How to Get Windows 10’s Fall Creators Update Now

Microsoft has started rolling out Windows 10’s Fall Creators Update, but it will be a few months before every PC gets it. If you don’t want to wait, you can download the Fall Creators Update from Microsoft right now.

A Warning About Upgrading Early

It can be annoying waiting months for a big Windows 10 update to reach your PC, but there’s a reason for the delay. Microsoft normally ensures the update works on your PC’s hardware and won’t cause any problems before offering it to you via Windows Update. If there seems to be a problem on some PCs, Microsoft can pause the update for those PCs and work on fix before continuing it.

If you choose to skip the orderly rollout, you may encounter problems with the Windows 10 operating system on your PC’s hardware. You’re installing a stable operating system, so it’s much less risky than joining the Insider Preview program and using an unstable version of Windows. However, there is a risk you could encounter bugs or other issues on your PC.

Be sure you understand and accept these risks before opting into an early upgrade.

Use Microsoft’s Update Assistant

Microsoft offers an Update Assistant tool whenever it releases one of these big Windows 10 updates. You can download this tool to manually opt into the Fall Creators Update, even if Microsoft hasn’t pushed it to your device yet. Microsoft notes that this tool is for advanced users using an officially licensed, or “genuine“, version of Windows 10.

Head to the Download Windows 10 page and click the “Update now” button to download the Update Assistant. Run it and you’ll be told your PC is not running the latest version of Windows 10.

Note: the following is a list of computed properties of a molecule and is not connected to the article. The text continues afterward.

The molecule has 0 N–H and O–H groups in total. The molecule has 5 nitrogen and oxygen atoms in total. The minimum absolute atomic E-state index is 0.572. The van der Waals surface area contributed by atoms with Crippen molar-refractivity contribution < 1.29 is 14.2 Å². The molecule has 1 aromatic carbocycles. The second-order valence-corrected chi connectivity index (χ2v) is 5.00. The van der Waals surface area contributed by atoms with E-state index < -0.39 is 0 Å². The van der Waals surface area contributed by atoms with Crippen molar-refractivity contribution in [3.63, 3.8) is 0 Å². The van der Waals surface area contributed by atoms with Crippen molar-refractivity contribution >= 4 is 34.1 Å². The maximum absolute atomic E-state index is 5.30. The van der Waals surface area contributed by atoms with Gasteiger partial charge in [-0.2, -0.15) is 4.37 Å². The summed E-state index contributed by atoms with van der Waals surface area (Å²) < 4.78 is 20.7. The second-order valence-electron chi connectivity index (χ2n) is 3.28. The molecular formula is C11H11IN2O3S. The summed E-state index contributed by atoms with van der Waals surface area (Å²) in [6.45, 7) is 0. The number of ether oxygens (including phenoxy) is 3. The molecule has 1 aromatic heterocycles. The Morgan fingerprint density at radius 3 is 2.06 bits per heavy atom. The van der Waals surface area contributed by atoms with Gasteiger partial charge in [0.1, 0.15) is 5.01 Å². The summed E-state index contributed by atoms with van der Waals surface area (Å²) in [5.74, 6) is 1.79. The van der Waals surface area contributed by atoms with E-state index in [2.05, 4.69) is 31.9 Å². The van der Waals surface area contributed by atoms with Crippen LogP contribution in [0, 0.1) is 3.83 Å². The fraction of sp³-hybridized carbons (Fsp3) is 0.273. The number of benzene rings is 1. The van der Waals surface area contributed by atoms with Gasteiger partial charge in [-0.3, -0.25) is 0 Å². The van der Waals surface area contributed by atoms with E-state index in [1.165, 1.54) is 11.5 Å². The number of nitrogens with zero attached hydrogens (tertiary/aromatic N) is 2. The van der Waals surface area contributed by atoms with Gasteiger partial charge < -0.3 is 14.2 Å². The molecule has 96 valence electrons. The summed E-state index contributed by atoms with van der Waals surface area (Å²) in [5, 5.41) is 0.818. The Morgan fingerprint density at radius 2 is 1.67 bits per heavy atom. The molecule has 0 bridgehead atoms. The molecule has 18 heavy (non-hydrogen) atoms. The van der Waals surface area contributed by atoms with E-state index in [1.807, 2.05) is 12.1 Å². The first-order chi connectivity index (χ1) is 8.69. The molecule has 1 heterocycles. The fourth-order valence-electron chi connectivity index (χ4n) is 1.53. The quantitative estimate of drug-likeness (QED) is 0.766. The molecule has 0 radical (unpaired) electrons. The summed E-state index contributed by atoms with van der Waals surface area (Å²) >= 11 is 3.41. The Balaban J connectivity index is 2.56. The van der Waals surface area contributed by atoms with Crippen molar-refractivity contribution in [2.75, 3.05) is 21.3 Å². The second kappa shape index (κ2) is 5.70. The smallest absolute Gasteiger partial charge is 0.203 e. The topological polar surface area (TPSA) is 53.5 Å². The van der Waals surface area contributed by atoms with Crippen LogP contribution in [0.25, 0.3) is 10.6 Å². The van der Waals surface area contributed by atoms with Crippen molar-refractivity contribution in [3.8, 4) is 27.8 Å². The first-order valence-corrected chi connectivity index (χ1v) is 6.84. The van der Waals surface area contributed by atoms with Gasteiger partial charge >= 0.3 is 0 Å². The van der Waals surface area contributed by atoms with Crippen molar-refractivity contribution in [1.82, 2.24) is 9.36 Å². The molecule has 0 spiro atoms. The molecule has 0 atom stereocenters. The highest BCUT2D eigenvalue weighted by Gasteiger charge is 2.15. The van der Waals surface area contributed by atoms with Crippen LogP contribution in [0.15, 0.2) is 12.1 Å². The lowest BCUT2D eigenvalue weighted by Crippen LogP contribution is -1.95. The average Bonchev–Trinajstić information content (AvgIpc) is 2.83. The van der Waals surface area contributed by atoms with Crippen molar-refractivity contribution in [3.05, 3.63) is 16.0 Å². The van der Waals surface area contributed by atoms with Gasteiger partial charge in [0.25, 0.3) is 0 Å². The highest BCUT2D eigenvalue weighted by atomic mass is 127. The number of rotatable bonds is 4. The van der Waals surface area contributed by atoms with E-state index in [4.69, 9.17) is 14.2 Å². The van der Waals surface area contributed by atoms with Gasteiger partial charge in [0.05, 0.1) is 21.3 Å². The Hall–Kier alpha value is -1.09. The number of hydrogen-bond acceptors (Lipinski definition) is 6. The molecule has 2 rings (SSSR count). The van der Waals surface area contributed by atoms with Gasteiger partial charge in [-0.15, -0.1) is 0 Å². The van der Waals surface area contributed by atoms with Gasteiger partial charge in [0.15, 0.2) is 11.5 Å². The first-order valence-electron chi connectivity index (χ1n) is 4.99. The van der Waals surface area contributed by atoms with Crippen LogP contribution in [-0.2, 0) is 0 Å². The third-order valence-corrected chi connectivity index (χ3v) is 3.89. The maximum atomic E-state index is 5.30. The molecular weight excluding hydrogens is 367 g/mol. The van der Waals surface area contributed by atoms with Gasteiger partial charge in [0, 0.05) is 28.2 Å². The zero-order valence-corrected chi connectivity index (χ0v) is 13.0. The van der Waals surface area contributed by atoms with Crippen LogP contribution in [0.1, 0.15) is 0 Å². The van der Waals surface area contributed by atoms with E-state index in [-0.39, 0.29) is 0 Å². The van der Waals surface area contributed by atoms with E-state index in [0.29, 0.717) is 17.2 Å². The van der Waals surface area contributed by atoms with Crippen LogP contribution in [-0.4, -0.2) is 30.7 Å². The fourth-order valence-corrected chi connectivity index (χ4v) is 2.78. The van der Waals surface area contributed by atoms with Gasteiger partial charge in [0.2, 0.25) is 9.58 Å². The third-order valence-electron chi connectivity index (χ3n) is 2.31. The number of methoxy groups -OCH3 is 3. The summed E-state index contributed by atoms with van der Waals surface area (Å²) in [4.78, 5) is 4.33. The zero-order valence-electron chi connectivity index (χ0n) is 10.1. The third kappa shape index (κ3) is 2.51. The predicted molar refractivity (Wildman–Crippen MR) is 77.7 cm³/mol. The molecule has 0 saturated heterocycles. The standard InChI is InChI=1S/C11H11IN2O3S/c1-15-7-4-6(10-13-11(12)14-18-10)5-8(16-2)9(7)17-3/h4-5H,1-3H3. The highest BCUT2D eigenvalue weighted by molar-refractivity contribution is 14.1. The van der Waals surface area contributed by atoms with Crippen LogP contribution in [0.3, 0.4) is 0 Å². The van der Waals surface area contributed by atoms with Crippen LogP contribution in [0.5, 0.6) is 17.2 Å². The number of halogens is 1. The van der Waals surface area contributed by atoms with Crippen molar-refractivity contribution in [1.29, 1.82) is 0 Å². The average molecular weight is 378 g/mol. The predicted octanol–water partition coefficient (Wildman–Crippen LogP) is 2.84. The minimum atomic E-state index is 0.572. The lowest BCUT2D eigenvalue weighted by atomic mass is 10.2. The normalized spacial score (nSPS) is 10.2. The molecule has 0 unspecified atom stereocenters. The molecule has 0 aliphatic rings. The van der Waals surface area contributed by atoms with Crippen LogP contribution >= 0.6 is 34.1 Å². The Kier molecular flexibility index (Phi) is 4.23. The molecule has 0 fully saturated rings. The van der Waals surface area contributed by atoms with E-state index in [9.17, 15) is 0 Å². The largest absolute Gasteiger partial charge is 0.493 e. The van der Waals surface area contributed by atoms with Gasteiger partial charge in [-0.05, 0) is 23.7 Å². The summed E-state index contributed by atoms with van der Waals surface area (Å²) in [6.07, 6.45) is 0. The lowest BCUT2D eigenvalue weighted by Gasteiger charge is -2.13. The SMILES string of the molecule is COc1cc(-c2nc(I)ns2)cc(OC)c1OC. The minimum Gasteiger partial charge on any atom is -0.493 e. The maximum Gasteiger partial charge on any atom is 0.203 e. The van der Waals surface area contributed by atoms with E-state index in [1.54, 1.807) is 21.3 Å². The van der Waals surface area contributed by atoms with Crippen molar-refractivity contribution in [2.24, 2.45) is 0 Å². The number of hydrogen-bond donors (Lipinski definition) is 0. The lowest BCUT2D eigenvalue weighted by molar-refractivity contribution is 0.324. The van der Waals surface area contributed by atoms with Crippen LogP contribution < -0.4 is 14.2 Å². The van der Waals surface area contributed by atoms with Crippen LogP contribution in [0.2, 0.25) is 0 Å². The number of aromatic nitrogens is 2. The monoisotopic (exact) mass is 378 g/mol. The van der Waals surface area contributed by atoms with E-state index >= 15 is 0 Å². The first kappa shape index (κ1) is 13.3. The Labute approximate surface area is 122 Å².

This dialog is a little unclear if you’re not familiar with Windows 10’s build numbers. If you’re using the Creators Update, you’ll be told your PC is running “version 15063”. The tool will offer to upgrade you to version 16299, which is the final stable version of the Fall Creators Update.

Click “Update Now” and the Update Assistant will download and install the Fall Creators Update for you. You can continue using your PC normally and even minimize the window, if you like. It will remain running in the notification area while it downloads the update.

How to Downgrade If You Have a Problem

If there is a problem, you can roll back to the previous version of Windows 10 you had installed. Just head to Settings > Update & security > Recovery and click the “Get started” button under “Go back to the previous version of Windows 10”.

You can only downgrade within the first ten days. You also won’t be able to downgrade if you delete the Windows.old folder or use a software program that deletes it for you, like Disk Cleanup. After ten days, Windows automatically removes the Windows.old folder to free up space, so you won’t have the option of downgrading without reinstalling Windows.

Once you’ve downgraded, just wait until Microsoft offers you the update via Windows Update. The problem should be fixed by the time your PC receives the update normally.

Get Early Updates Next Time with the Insider Previews

If you’re running an Insider Preview build of Windows 10, now is a good time to leave the Insider Builds behind. If you stay on the “Fast Ring”, Microsoft will soon begin pushing you very unstable versions of the next Windows 10 update. You may want to switch to the “Slow Ring”, “Release Preview”, or even leave Insider Preview builds behind for now and use the stable version of the Creators Update. Head to Settings > Update & Security > Windows Insider Program on the Fall Creators Update to choose your Insider Preview settings.

If, however, you want to get updates earlier next time, you can enable Insider Previews to get a pre-release look at these features. The “Release Preview” track of Windows 10, in particular, is pretty great, since it’s much more stable than the Fast and Slow rings, and will get you new updates without having to wait for the rollout. It’s still technically an Insider Preview—one that keeps you on the stable build of Windows 10 but gives you Windows updates, driver updates, and Microsoft app updates early—so download at your own risk. But in our experience, the Release Preview is a relatively stable track with quick updates, which is great.

Chris Hoffman is a technology writer and all-around computer geek. He's as at home using the Linux terminal as he is digging into the Windows registry. Connect with him on Twitter.